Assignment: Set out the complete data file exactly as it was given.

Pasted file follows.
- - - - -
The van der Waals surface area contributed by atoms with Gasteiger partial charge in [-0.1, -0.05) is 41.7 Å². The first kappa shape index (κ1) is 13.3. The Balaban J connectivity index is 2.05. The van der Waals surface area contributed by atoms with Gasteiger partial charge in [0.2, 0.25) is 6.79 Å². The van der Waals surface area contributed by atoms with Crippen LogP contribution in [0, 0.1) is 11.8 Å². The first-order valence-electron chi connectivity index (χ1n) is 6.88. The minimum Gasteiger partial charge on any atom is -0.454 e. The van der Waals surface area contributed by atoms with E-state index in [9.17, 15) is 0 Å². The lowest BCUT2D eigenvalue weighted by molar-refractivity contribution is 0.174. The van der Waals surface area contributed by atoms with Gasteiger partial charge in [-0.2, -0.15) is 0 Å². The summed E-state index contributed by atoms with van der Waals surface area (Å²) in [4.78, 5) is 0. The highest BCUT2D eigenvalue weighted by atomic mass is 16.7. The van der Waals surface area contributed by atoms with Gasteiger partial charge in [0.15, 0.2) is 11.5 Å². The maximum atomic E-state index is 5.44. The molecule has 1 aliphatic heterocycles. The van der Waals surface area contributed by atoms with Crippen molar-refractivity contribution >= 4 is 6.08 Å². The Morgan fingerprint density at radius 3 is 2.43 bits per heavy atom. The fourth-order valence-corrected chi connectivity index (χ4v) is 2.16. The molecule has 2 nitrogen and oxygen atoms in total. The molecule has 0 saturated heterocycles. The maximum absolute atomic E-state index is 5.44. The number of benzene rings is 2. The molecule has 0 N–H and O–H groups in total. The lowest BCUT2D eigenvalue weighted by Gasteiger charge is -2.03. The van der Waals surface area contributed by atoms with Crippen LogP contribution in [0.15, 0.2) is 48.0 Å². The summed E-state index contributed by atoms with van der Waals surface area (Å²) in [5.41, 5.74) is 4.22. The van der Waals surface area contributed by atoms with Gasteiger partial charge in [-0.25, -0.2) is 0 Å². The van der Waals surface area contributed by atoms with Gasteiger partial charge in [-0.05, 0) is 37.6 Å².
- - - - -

The van der Waals surface area contributed by atoms with Gasteiger partial charge in [-0.1, -0.05) is 41.7 Å². The first kappa shape index (κ1) is 13.3. The Balaban J connectivity index is 2.05. The van der Waals surface area contributed by atoms with Gasteiger partial charge in [0.2, 0.25) is 6.79 Å². The van der Waals surface area contributed by atoms with Crippen LogP contribution in [0, 0.1) is 11.8 Å². The first-order valence-electron chi connectivity index (χ1n) is 6.88. The minimum Gasteiger partial charge on any atom is -0.454 e. The van der Waals surface area contributed by atoms with E-state index in [9.17, 15) is 0 Å². The lowest BCUT2D eigenvalue weighted by molar-refractivity contribution is 0.174. The van der Waals surface area contributed by atoms with Gasteiger partial charge in [-0.2, -0.15) is 0 Å². The summed E-state index contributed by atoms with van der Waals surface area (Å²) in [4.78, 5) is 0. The highest BCUT2D eigenvalue weighted by atomic mass is 16.7. The van der Waals surface area contributed by atoms with Gasteiger partial charge in [0.15, 0.2) is 11.5 Å². The maximum atomic E-state index is 5.44. The molecule has 1 aliphatic heterocycles. The van der Waals surface area contributed by atoms with Crippen molar-refractivity contribution >= 4 is 6.08 Å². The Morgan fingerprint density at radius 3 is 2.43 bits per heavy atom. The fourth-order valence-corrected chi connectivity index (χ4v) is 2.16. The molecule has 2 nitrogen and oxygen atoms in total. The molecule has 0 saturated heterocycles. The maximum absolute atomic E-state index is 5.44. The number of benzene rings is 2. The molecule has 0 N–H and O–H groups in total. The lowest BCUT2D eigenvalue weighted by Gasteiger charge is -2.03. The van der Waals surface area contributed by atoms with Crippen LogP contribution in [0.15, 0.2) is 48.0 Å². The summed E-state index contributed by atoms with van der Waals surface area (Å²) in [5.41, 5.74) is 4.22. The van der Waals surface area contributed by atoms with Gasteiger partial charge in [-0.25, -0.2) is 0 Å². The van der Waals surface area contributed by atoms with Gasteiger partial charge in [-0.05, 0) is 37.6 Å².